to have an archbishop of his own for Mercia. He pronounced in full witanagemot, that Lichfield henceforth was an archbishopric, and for its endowment he confiscated all the property of the see of Canterbury within the territory of Mercia. He applied to Pope Hadrian for a pallium, and obtained it; but he had to pay dear for it, in more ways than one. The Pope now, for the first time, got a footing for two legates in England, ostensibly to assist in regulating the disordered affairs of the Church. They decided in favour of Offa's new archbishop; and the King of Mercia, in the gratitude of his heart, volunteered to become an actual subscriber to the expenses of St Peter's at Rome, which laid the foundation of the charge called "Peter's pence.' Lichfield continued for many years to be a provocation to Canterbury; and it was not until the terrible Offa had gone the way of his forefathers, and a more energetic prelate had succeeded Jaenbert, that the supremacy was finally restored to Canterbury, and the rival archbishop was reduced once more to a suffragan.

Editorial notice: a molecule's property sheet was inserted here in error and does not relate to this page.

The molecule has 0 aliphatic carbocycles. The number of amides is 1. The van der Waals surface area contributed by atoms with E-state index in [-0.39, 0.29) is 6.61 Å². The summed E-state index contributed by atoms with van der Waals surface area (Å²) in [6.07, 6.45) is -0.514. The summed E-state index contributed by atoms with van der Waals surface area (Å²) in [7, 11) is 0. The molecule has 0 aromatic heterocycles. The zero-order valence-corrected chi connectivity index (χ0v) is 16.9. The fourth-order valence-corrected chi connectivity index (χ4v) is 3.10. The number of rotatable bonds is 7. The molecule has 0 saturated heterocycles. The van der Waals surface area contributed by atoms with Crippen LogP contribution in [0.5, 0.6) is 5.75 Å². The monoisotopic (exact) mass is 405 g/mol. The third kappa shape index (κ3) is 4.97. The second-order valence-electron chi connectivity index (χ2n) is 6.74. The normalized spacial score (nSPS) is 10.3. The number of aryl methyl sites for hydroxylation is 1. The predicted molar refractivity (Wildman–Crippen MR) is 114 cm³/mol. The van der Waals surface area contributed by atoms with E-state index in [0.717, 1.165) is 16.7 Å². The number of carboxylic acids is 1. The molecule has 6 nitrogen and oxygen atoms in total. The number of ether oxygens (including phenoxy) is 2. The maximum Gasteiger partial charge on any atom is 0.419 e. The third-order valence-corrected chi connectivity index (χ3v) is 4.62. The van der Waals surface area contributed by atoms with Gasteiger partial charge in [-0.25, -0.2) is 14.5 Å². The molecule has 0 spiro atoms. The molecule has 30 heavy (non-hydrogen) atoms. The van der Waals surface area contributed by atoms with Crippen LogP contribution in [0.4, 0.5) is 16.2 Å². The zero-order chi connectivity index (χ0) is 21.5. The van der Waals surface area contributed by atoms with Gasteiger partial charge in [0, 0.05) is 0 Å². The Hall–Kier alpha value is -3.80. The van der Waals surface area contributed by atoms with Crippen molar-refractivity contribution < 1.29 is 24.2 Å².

There was peace, and, Dr Hook thinks, "episcopal indolence," at Canterbury for the next fifty years. But troubles enough were coming. During the middle of the ninth century, the pagan Danes were sweeping over England like a hurricane; coming in gusts, with an occasional lull between, to return with fresh strength, and carrying destruction wherever they went. The monastic chroniclers have exhausted a copious vocabulary of Scripture curses upon those terrible spoilers; for the religious houses were a tempting prey, and the Vikings cared little for archbishops of Canterbury, alive or dead. They